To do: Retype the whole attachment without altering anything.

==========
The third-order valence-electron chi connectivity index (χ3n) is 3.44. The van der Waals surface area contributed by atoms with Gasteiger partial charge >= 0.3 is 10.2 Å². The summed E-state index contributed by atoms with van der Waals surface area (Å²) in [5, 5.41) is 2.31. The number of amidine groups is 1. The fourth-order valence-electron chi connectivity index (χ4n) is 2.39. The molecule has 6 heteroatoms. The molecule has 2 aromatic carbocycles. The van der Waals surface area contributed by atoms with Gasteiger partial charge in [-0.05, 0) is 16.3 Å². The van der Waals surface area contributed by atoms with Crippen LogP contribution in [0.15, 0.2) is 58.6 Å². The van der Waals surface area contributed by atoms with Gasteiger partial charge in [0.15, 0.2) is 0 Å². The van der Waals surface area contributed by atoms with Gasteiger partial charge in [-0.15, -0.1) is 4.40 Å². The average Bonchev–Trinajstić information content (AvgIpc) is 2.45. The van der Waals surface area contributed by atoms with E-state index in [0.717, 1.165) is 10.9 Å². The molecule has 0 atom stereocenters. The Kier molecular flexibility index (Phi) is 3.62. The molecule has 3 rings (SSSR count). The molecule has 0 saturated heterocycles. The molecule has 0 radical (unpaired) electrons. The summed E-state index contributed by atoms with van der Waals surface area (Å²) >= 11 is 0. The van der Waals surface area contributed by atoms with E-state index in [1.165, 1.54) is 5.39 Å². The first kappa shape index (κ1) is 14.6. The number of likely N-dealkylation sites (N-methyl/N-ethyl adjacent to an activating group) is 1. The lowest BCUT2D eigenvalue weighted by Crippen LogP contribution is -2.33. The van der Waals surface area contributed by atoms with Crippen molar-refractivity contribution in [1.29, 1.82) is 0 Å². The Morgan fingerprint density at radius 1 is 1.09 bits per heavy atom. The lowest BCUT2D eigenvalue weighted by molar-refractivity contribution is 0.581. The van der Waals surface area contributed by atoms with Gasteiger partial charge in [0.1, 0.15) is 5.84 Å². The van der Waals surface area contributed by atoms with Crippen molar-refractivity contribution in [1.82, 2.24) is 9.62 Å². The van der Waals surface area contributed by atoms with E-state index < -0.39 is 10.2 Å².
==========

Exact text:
The third-order valence-electron chi connectivity index (χ3n) is 3.44. The van der Waals surface area contributed by atoms with Gasteiger partial charge >= 0.3 is 10.2 Å². The summed E-state index contributed by atoms with van der Waals surface area (Å²) in [5, 5.41) is 2.31. The number of amidine groups is 1. The fourth-order valence-electron chi connectivity index (χ4n) is 2.39. The molecule has 6 heteroatoms. The molecule has 2 aromatic carbocycles. The van der Waals surface area contributed by atoms with Gasteiger partial charge in [-0.05, 0) is 16.3 Å². The van der Waals surface area contributed by atoms with Crippen LogP contribution in [0.15, 0.2) is 58.6 Å². The van der Waals surface area contributed by atoms with Gasteiger partial charge in [0.15, 0.2) is 0 Å². The van der Waals surface area contributed by atoms with Gasteiger partial charge in [-0.15, -0.1) is 4.40 Å². The average Bonchev–Trinajstić information content (AvgIpc) is 2.45. The van der Waals surface area contributed by atoms with E-state index in [0.717, 1.165) is 10.9 Å². The molecule has 0 atom stereocenters. The Kier molecular flexibility index (Phi) is 3.62. The molecule has 3 rings (SSSR count). The molecule has 0 saturated heterocycles. The molecule has 0 radical (unpaired) electrons. The summed E-state index contributed by atoms with van der Waals surface area (Å²) >= 11 is 0. The van der Waals surface area contributed by atoms with E-state index in [1.165, 1.54) is 5.39 Å². The first kappa shape index (κ1) is 14.6. The number of likely N-dealkylation sites (N-methyl/N-ethyl adjacent to an activating group) is 1. The lowest BCUT2D eigenvalue weighted by Crippen LogP contribution is -2.33. The van der Waals surface area contributed by atoms with Crippen molar-refractivity contribution in [1.29, 1.82) is 0 Å². The Morgan fingerprint density at radius 1 is 1.09 bits per heavy atom. The lowest BCUT2D eigenvalue weighted by molar-refractivity contribution is 0.581. The van der Waals surface area contributed by atoms with Gasteiger partial charge in [0.1, 0.15) is 5.84 Å². The van der Waals surface area contributed by atoms with Crippen molar-refractivity contribution in [1.82, 2.24) is 9.62 Å². The van der Waals surface area contributed by atoms with E-state index < -0.39 is 10.2 Å².